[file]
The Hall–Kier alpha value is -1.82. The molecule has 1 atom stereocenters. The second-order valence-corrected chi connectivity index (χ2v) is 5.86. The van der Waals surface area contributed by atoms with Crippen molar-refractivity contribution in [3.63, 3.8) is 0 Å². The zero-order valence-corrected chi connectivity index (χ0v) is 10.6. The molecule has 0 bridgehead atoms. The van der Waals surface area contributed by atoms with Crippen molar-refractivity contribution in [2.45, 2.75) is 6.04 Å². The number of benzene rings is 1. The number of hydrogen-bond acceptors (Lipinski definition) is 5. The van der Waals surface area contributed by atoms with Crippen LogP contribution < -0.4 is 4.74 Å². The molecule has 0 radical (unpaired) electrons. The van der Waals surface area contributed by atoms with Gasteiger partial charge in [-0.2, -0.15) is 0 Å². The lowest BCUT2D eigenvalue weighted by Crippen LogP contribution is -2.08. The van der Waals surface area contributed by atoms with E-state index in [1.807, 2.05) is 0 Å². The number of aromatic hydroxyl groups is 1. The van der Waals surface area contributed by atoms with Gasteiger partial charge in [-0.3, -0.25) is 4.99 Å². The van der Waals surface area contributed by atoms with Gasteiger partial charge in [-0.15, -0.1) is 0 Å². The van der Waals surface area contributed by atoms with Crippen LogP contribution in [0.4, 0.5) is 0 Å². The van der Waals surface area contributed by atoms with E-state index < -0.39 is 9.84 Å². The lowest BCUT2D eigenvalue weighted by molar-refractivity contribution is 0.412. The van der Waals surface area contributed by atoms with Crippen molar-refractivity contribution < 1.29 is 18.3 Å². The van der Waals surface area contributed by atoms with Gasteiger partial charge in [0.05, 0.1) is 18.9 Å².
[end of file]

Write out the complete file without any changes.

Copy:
The Hall–Kier alpha value is -1.82. The molecule has 1 atom stereocenters. The second-order valence-corrected chi connectivity index (χ2v) is 5.86. The van der Waals surface area contributed by atoms with Crippen molar-refractivity contribution in [3.63, 3.8) is 0 Å². The zero-order valence-corrected chi connectivity index (χ0v) is 10.6. The molecule has 0 bridgehead atoms. The van der Waals surface area contributed by atoms with Crippen molar-refractivity contribution in [2.45, 2.75) is 6.04 Å². The number of benzene rings is 1. The number of hydrogen-bond acceptors (Lipinski definition) is 5. The van der Waals surface area contributed by atoms with Crippen LogP contribution < -0.4 is 4.74 Å². The molecule has 0 radical (unpaired) electrons. The van der Waals surface area contributed by atoms with Gasteiger partial charge in [-0.2, -0.15) is 0 Å². The lowest BCUT2D eigenvalue weighted by Crippen LogP contribution is -2.08. The van der Waals surface area contributed by atoms with E-state index in [1.807, 2.05) is 0 Å². The number of aromatic hydroxyl groups is 1. The van der Waals surface area contributed by atoms with Gasteiger partial charge in [-0.3, -0.25) is 4.99 Å². The van der Waals surface area contributed by atoms with Gasteiger partial charge in [-0.15, -0.1) is 0 Å². The van der Waals surface area contributed by atoms with Crippen LogP contribution in [0.4, 0.5) is 0 Å². The van der Waals surface area contributed by atoms with E-state index < -0.39 is 9.84 Å². The lowest BCUT2D eigenvalue weighted by molar-refractivity contribution is 0.412. The van der Waals surface area contributed by atoms with Crippen molar-refractivity contribution < 1.29 is 18.3 Å². The van der Waals surface area contributed by atoms with Gasteiger partial charge in [0.05, 0.1) is 18.9 Å².